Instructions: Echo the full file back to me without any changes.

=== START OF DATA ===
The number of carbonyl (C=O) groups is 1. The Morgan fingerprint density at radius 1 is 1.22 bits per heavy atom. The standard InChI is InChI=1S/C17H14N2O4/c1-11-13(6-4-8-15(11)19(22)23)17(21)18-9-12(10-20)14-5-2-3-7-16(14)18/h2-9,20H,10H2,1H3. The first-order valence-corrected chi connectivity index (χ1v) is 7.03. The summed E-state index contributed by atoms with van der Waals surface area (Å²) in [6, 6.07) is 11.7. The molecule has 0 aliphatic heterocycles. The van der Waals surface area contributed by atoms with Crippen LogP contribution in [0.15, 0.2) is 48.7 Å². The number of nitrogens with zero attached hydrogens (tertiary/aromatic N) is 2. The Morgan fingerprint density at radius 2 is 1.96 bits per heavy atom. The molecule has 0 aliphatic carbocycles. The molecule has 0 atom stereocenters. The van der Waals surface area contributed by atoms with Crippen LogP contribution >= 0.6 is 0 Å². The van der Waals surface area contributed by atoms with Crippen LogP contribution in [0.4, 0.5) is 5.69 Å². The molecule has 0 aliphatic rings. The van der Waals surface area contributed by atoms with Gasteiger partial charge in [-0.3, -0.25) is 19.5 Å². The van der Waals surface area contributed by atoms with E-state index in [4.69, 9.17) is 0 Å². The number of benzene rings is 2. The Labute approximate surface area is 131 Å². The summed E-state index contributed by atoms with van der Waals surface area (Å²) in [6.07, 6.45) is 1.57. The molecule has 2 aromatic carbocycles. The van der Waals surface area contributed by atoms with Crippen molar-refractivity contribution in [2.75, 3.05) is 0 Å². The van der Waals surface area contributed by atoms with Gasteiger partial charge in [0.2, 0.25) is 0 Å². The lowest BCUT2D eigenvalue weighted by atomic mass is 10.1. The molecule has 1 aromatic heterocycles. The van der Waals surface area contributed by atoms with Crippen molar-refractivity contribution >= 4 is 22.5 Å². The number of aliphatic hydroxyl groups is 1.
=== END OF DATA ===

The number of carbonyl (C=O) groups is 1. The Morgan fingerprint density at radius 1 is 1.22 bits per heavy atom. The standard InChI is InChI=1S/C17H14N2O4/c1-11-13(6-4-8-15(11)19(22)23)17(21)18-9-12(10-20)14-5-2-3-7-16(14)18/h2-9,20H,10H2,1H3. The first-order valence-corrected chi connectivity index (χ1v) is 7.03. The summed E-state index contributed by atoms with van der Waals surface area (Å²) in [6, 6.07) is 11.7. The molecule has 0 aliphatic heterocycles. The van der Waals surface area contributed by atoms with Crippen LogP contribution in [0.15, 0.2) is 48.7 Å². The number of nitrogens with zero attached hydrogens (tertiary/aromatic N) is 2. The Morgan fingerprint density at radius 2 is 1.96 bits per heavy atom. The molecule has 0 aliphatic carbocycles. The molecule has 0 atom stereocenters. The van der Waals surface area contributed by atoms with Crippen LogP contribution >= 0.6 is 0 Å². The van der Waals surface area contributed by atoms with Crippen LogP contribution in [0.4, 0.5) is 5.69 Å². The molecule has 0 aliphatic rings. The van der Waals surface area contributed by atoms with Gasteiger partial charge in [-0.3, -0.25) is 19.5 Å². The van der Waals surface area contributed by atoms with E-state index in [4.69, 9.17) is 0 Å². The number of benzene rings is 2. The Labute approximate surface area is 131 Å². The summed E-state index contributed by atoms with van der Waals surface area (Å²) in [6.07, 6.45) is 1.57. The molecule has 2 aromatic carbocycles. The van der Waals surface area contributed by atoms with Crippen molar-refractivity contribution in [2.75, 3.05) is 0 Å². The van der Waals surface area contributed by atoms with Gasteiger partial charge in [0.2, 0.25) is 0 Å². The lowest BCUT2D eigenvalue weighted by atomic mass is 10.1. The molecule has 1 aromatic heterocycles. The van der Waals surface area contributed by atoms with Crippen molar-refractivity contribution >= 4 is 22.5 Å². The number of aliphatic hydroxyl groups is 1.